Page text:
Also, if the spread has settled down to a penny it is pretty safe to enter a market order.  Worst case, the market price bumps up a penny and you pay one penny more.  If you did limit order it wouldn't execute unless it trended back down again.

If I'm buying, I put my limit at a couple cents above the ask actually. Keep in mind it's a limit, so since there are standing orders at the ask I almost always get filled at the ask anyway. However, in the case where the market moves right after I see the quote and before my request is submitted to the exchange, I will still get filled if the price goes up a cent or two. Just saves me from getting possible partial fills, which can be really annoying.

Also, with my broker (BMO Investorline) I get level 2 quotes which allows me to see not only the number of lots (hundreds of shares) at the bid and ask, but all the other standing orders at other prices too. For thinly traded stuff, or for a really big order, you can see how far "deep" into the orders you need to go to get filled. It takes away some of the guesswork and I recommend getting this access if you can get them to give it to you for free (I think my broker has an asset minimum requirement for it).

a1smith

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Re: Can someone explain bid/ask pricing (ETF)
« Reply #35 on: June 29, 2015, 11:14:04 PM »
If I'm buying, I put my limit at a couple cents above the ask actually. Keep in mind it's a limit, so since there are standing orders at the ask I almost always get filled at the ask anyway. However, in the case where the market moves right after I see the quote and before my request is submitted to the exchange, I will still get filled if the price goes up a cent or two. Just saves me from getting possible partial fills, which can be really annoying.

Also, with my broker (BMO Investorline) I get level 2 quotes which allows me to see not only the number of lots (hundreds of shares) at the bid and ask, but all the other standing orders at other prices too. For thinly traded stuff, or for a really big order, you can see how far "deep" into the orders you need to go to get filled. It takes away some of the guesswork and I recommend getting this access if you can get them to give it to you for free (I think my broker has an asset minimum requirement for it).

If you're concerned with partial fills you can make your order AON (all or none).  Maybe your broker supports it.  TD Ameritrade allows it. I found this webpage that discusses using TD Ameritrade's trading platform by Canadian self-directed investors; maybe you can use it.  TD Ameritrade also has L2 quotes; they are free, at least for Apex accounts.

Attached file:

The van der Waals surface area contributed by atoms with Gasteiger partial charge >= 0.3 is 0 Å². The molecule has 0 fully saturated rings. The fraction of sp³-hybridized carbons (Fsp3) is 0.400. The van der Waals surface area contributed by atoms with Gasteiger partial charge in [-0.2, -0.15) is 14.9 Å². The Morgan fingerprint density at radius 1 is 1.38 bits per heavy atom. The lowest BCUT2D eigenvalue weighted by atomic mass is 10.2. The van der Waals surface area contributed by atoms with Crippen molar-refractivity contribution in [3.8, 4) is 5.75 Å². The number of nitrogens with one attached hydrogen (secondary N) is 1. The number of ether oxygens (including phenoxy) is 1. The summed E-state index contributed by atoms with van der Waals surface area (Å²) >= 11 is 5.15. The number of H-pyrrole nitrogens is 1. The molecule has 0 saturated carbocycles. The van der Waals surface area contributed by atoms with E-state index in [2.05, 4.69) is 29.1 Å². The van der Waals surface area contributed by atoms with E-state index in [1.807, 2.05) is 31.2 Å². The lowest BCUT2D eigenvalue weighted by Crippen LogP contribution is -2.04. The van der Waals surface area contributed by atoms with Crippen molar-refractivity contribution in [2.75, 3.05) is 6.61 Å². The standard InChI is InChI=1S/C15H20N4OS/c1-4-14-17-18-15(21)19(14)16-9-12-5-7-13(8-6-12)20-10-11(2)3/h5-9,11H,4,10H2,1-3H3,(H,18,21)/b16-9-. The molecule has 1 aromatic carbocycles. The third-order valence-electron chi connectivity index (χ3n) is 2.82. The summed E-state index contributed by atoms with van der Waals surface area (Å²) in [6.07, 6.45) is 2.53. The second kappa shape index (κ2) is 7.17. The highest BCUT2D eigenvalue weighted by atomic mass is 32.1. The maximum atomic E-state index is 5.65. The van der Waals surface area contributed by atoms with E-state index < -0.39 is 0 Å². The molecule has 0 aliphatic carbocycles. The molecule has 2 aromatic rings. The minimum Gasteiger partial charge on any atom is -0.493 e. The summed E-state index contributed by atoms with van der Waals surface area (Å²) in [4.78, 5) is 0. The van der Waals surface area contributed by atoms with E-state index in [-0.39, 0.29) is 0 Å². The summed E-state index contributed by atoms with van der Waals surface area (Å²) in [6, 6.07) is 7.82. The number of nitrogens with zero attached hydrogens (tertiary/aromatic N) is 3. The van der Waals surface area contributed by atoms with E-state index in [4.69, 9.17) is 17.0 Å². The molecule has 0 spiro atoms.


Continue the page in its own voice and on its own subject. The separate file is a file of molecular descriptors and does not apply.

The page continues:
clifp

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Re: Can someone explain bid/ask pricing (ETF)
« Reply #36 on: June 29, 2015, 11:26:18 PM »
This a great thread for a newbie like me. So what kind of limit do people set? Do you put a limit at the current bid price (lets say when purchasing Vanguard etf) and seem to always succeed or put it somewhere closer to the ask price?

I don't buy ETFs, but if you put it at the ask price, you should get your order filled quickly. If you put it at the bid price, it may or may not get filled right away. If you put it halfway between them (if more than a penny of spread), it'll probably get filled before long.

You can bid between bid/ask even if spread is one penny.  One penny is not the minimum increment.  A recently executed BNDX order of mine was priced at $52.13990


I haven't found a retail broker that accepts orders in fractions of a cent. One of the scandals that was reveal in Michael Lewis book Flash Boys is that exchanges gave high frequency traders a variety of order types (beyond basics, like limit, market, all or none, fill or kill....) and the unique ability to make fractional penny bids and asks.

a1smith

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Re: Can someone explain bid/ask pricing (ETF)
« Reply #37 on: June 30, 2015, 08:44:44 AM »
I haven't found a retail broker that accepts orders in fractions of a cent. One of the scandals that was reveal in Michael Lewis book Flash Boys is that exchanges gave high frequency traders a variety of order types (beyond basics, like limit, market, all or none, fill or kill....) and the unique ability to make fractional penny bids and asks.

I had not tried it before so I just gave it a shot.

Schwab
Quote
The Limit price you have entered is invalid. Please change this order and enter a valid price.
This stock is trading in decimals with a minimum price increment of 1 cent.

TD Ameritrade (with thinkorswim)
Quote
REJECTED: Orders above $1 can be entered in no more than 2 decimals; orders below $1 can be entered in no more than 4 decimals.

So, AMTD allows it but for penny stocks.  I won't be taking advantage of that feature.  :-)

Thinkorswim does have many different order types: market, market on close, limit, stop, stop limit, trailing stops;
with different time in force: day, am, pm, extended, good till cancel, good till cancel including extended;
with different instructions: all or none, fill or kill, none;
with different exchange routing: best, arca, nasdaq

That's just the specs for a single order.  You can also program sequential orders in very complex ways - a simple example is to have a buy order with a limit price and once that executes it sets up a sell order with a trailing stop.

I've used market, limit, stop, trailing stop with day, gtc.  I've never used AON or FOK and always route to the best exchange.  The only thing I've considered for sequential orders is the simple example I gave.

forummm

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Re: Can someone explain bid/ask pricing (ETF)